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Essay Humanities Nonfiction Social Sciences Theory

Near Life, Queer Death: Overkill and Ontological Capture

By Eric Stanley, 2011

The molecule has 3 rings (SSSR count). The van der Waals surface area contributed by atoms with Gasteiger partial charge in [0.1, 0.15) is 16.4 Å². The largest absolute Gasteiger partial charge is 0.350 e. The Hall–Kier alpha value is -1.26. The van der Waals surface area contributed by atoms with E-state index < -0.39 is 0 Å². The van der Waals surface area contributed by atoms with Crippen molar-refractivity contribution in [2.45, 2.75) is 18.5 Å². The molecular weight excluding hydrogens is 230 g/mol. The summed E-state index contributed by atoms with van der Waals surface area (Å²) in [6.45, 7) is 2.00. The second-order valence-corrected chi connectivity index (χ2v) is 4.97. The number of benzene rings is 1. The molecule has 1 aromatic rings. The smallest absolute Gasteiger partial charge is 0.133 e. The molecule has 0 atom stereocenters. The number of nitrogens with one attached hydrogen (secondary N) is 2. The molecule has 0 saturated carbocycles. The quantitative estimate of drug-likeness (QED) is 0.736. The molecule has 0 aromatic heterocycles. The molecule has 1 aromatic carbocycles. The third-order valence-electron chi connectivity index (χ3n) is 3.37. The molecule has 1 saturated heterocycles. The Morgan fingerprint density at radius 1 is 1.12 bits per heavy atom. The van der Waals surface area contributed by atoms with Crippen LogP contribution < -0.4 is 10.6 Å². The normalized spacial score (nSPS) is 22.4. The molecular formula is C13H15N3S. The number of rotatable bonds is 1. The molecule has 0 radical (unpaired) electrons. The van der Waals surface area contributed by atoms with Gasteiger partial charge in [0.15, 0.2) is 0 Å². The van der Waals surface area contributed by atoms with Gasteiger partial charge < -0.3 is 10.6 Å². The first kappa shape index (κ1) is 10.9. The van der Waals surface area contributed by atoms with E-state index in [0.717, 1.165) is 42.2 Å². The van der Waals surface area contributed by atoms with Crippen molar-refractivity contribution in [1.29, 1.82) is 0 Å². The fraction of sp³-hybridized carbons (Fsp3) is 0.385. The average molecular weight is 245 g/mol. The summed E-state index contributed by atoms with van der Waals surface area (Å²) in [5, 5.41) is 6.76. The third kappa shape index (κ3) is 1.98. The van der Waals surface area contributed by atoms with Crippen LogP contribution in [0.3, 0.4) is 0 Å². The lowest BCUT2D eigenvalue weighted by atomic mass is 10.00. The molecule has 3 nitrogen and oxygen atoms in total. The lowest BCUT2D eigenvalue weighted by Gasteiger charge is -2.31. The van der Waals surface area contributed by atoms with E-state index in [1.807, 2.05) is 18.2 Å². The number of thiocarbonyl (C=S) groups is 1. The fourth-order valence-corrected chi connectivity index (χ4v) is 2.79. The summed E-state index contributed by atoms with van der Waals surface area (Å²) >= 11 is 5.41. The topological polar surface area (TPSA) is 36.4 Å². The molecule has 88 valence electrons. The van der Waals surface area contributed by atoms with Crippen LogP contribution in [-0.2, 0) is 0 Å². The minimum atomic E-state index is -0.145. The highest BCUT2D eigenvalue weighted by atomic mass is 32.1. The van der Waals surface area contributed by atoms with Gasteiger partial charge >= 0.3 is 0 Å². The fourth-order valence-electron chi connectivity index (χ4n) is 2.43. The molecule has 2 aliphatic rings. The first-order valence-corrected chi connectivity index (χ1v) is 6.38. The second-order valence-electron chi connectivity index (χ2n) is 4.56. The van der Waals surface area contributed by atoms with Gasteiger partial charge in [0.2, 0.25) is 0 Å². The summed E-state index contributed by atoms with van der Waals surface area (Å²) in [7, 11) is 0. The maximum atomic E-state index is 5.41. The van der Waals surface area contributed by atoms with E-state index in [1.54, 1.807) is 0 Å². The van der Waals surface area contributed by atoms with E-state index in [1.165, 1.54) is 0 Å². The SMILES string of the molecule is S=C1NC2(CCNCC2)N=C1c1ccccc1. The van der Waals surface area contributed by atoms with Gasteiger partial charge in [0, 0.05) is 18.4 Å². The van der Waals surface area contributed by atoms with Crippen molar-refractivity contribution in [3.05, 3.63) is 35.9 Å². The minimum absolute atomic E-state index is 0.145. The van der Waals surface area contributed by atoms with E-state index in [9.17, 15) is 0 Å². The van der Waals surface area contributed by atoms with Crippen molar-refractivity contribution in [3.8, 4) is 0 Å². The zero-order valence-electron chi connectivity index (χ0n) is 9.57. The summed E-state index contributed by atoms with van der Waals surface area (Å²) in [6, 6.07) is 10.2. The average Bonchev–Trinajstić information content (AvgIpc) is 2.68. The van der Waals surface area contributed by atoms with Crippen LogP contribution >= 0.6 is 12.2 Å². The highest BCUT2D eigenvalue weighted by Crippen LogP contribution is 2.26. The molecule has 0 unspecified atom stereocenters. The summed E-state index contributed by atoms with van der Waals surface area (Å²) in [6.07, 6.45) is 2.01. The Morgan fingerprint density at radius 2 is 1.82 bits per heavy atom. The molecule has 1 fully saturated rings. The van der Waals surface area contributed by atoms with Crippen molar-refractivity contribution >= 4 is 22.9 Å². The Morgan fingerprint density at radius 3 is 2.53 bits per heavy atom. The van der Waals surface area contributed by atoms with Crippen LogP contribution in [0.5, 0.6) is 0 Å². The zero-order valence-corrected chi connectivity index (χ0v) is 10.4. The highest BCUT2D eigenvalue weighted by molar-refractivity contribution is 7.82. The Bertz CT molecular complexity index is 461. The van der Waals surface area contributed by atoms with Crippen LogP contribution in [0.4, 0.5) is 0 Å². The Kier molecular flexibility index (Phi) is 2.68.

“Dirty faggot!” Or simply, “Look, a Gay!” These words launch a bottle from a passing car window, the target my awaiting body. In other moments they articulate the sterilizing glares and violent fantasies that desire, and threaten to enact, my corporal undoing. Besieged, I feel in the fleshiness of the everyday like a kind of near life or a death- in- waiting. Catastrophically, this imminent threat constitutes for the queer that which is the sign of vitality itself. What then becomes of the possibility of queer life, if queerness is produced always and only through the negativity of forced death and at the threshold of obliteration? Or as Achille Mbembe has provocatively asked, in the making of a kind of corporality that is constituted in the social as empty of meaning beyond the anonymity of bone, “But what does it mean to do violence to what is nothing?” —Excerpt from beginning of article

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